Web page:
One of Melissa Lucero's students couldn't hold back the tears when she received the big news.
Lucero, a social studies teacher at Overland High School, had just told the student and the rest of her class that they'd be getting cheap tickets to "Hamilton," the smash Broadway musical that's currently running at the Denver Center for the Performing Arts on a national tour. Thousands were turned away in the quest to secure tickets to the popular show, but 100 of Lucero's students earned easy access through a unique school project, one that incorporated American history, creativity and performance.
Lucero and her students participated in a project organized by the Gilder Lehrman Institute of American History that took its cues from the marriage of hip-hop, theater and history that's made "Hamilton" such a success. The participants took part in a four-part process for the project: they examined a timeline of Revolutionary America and Alexander Hamilton's life; analyzed primary source documents used by "Hamilton" writer Lin Manuel Miranda in creating the show; listened to a song from the score and compared it directly to a primary source document; and finally created an original performance piece.
"Students had to choose a person, an event or a document from Revolutionary America," Lucero explained as students recorded their original performances in professional studio space at the district's Institute of Science and Technology on March 1. "They had to do some research and create either a song, a poem, a monologue, a scene or a rap about whatever they chose to research."
The payoff for all of this hard work rooted solidly in historical research was considerable. Not only did students get the chance to see the hot-ticket show for the negligible price of $10 a ticket ("Hamilton" for a Hamilton), but one student from the group may have a chance to perform their original piece on the DCPA stage during a matinee Q&A session at the theater.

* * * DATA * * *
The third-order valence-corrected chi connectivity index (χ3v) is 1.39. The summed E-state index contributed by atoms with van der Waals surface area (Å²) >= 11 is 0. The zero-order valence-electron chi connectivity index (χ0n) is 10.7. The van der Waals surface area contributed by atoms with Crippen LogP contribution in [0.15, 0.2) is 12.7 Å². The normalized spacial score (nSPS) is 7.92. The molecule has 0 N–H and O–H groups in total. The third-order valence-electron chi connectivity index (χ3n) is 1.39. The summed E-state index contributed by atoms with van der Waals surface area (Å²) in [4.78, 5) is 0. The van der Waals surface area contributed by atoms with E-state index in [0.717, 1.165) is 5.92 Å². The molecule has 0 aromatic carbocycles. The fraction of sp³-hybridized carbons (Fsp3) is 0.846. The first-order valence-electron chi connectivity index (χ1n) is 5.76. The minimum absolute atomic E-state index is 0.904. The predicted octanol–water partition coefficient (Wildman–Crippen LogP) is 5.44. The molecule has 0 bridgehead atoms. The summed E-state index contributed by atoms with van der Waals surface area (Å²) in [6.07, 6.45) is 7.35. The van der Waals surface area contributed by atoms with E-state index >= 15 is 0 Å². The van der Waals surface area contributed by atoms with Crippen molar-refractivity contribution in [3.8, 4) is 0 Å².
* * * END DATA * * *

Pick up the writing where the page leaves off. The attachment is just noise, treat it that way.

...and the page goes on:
Lucero was committed to making sure Overland students were in the running for this unique opportunity. An avid user of the Gilder Lehrman Institute's history resources for classrooms, Lucero responded as soon as she saw the first emails mentioning the project for schools in cities where the touring production would visit.
"Every time I got the email, I signed up to be put on the list," Lucero said. "As soon as it came time to apply, I offered information about the school to make sure we were eligible.
That persistence paid off. Overland is the only school in the Cherry Creek School District that's participating in the project.
According to Lucero, the rewards of the work have gone much deeper than tickets to a popular Broadway show. Students have been taking the cues from "Hamilton" to heart, taking the opportunity to dive deeply into history and draw inspiration for original works. From dramatic dialogues to original poems and raps, the students have been insistent on putting their own stamp on the story of Revolutionary America.
"It's really cool to see kids this engaged in history," Lucero said. "Allowing the students to have this creative outlet has been really fun. The kids are able to be creative – history isn't confined to a textbook."
That much was clear for Peter Kiester and De Shawn Yoakum, who crafted an original rap about Benjamin Franklin for the project. The pair drew on well-known facts and obscure trivia about Franklin for inspiration; their verses touched on Franklin's roles as inventor and scientist, and they rapped about his time as a U.S. ambassador and as the Postmaster General. They even managed to include some of his best-known aphorisms, like "Eat to live, don't live to eat," and, "Early to bed and early to rise makes a man healthy, wealthy and wise."
Some other highlights of the pair's original rap:
"A printer, a writer and a scientist; a poet, inventor and feminist.
He built the first library, and the first streetlight
And we all know 'bout the time when he flew that kite."